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Living With the English Springer Spaniel

English Springer Spaniel in the field.

This article was originally published in Showsight Magazine, September 2013 issue.


Living With the English Springer Spaniel

While it is unknown precisely how the Spaniel evolved, dogs of Spaniel type have populated the civilized world for many centuries. The Spaniel is thought to have originated in Spain and may have been brought to Britain by the Roman legions. The Spaniel was known in pre-Christian Britain, and is mentioned in an ancient law of Wales as early as 300 A.D.

Prints and paintings from the 16th and 17th centuries show dogs of similar type to today’s English Springer Spaniel. Some even have docked tails. There is mention made of a Spaniel on board the Mayflower. The dogs were used to spring (flush) or start game, both birds and other small game, for hawks, coursing hounds, and nets. The invention of the wheel lock firearm in the 17th century made “flying shooting” possible and the Spaniel was uniquely capable of this style of hunting due to its flushing ability. They are sometimes called the “poor man’s hunting dog” since they work relatively close to the handler/gunner and are hunted on foot rather than horseback.

Throughout the 19th and early 20th century in Britain, smaller dogs in a litter would be used to hunt woodcock and were referred to as “cockers”. Larger littermates, used to flush or spring game, were called “Springers”. Ultimately, the two sizes were developed into separate breeds, the Springer becoming the largest of the land Spaniels. The Sporting Spaniel Society of Britain decided upon the name English Springer Spaniel in 1902.

English Springer Spaniels with identifiable pedigrees were first imported to North America from England to Canada in 1913. In a short period of time, the breed became one of the most popular breeds eligible for American Kennel Club registration. Early in their history in the U.S., many Springer breeders and owners enjoyed working with their dogs in the field and also showing them in conformation competition. The English Springer Spaniel Field Trial Association, the parent club of the breed, was founded in 1924. At that time, it was not unusual for dogs to compete in a field trial one day and be presented in conformation competition the next day. This emphasized the versatility of the breed from the early days here in the United States.

“Dual type” Springers—those capable of excelling in both conformation and field trial competition—have not existed since the 1940’s, when the last dual championships were earned. Field trial enthusiasts began selecting those qualities in their dogs which produced top caliber performance in the field, while show-minded breeders bred dogs to conform with the written standard of the breed as successful conformation competitors. The Standard for the breed does not distinguish between show and field style dogs. Many field-bred Springers have lovely breed type and many show-bred Springers have good hunting ability. The advent of spaniel hunting tests have offered a venue to those breeders and owners maintaining high level hunting ability within what is considered showbred Springers.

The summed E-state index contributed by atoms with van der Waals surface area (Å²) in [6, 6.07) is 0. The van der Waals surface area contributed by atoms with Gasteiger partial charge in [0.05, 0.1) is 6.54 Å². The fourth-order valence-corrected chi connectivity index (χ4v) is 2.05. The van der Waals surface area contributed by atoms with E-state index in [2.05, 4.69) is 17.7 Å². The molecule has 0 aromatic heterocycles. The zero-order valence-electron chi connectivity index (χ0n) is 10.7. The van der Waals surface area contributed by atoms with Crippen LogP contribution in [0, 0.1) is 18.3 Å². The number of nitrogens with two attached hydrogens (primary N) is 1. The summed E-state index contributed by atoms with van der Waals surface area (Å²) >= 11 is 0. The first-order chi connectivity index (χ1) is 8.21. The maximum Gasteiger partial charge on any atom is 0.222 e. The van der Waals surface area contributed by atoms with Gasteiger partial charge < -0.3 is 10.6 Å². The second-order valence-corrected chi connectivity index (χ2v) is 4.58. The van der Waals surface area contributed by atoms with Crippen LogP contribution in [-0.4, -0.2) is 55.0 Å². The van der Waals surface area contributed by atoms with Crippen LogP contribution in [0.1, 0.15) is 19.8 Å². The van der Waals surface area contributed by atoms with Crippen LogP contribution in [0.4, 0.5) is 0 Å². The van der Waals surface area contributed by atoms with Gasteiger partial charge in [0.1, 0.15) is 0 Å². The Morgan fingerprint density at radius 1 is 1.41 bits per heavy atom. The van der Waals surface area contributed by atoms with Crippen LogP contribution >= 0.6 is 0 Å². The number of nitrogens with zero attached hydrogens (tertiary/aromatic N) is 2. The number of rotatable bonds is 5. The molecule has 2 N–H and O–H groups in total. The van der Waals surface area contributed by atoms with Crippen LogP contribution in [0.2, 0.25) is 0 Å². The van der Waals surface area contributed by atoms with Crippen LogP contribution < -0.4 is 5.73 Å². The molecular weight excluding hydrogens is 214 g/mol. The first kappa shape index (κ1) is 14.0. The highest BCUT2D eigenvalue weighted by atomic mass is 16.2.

The true beauty of the English Springer Spaniel can be found in its original purpose as a companion gundog. The diverse appearance of today’s show and field bred Springers is due to specialization, and to the choices breeders make to achieve success in their chosen sports. Competitive field trial Springers are the ultimate in athleticism and performance, while the competitive conformation Springers are beautiful examples of breed type, soundness and symmetry.

The English Springer Spaniel has a friendly, happy, even temperament and should get along well with people and other dogs. An affectionate breed, Springers want to be part of family activity and are highly social. The breed has often been described as alert, kindly and trusting. Excessive shyness or aggression are not acceptable in an English Springer Spaniel.

While there exists a “split” within the breed, overall the English Springer Spaniel is the essence of a versatile breed. The advent of the spaniel hunting test program along with additional performance competition venues has allowed this versatility to be evaluated more readily and better demonstrated on a regular basis. Their intelligence and enthusiasm, along with the traits of being a willing-to-please and biddable breed lend to a pleasing companion dog, making the English Springer Spaniel an outstanding hunting companion as well as a breed that excels in performance events such as obedience, agility, and tracking. The ESSFTA recognizes those English Springer Spaniels demonstrating a high level of versatility through the Versatile Springer recognition program. Dogs earning this recognition can be found at

The secret to the many and varied successes the English Springer Springer enjoys is related to the qualities of being a smart, happy, and eager to please breed.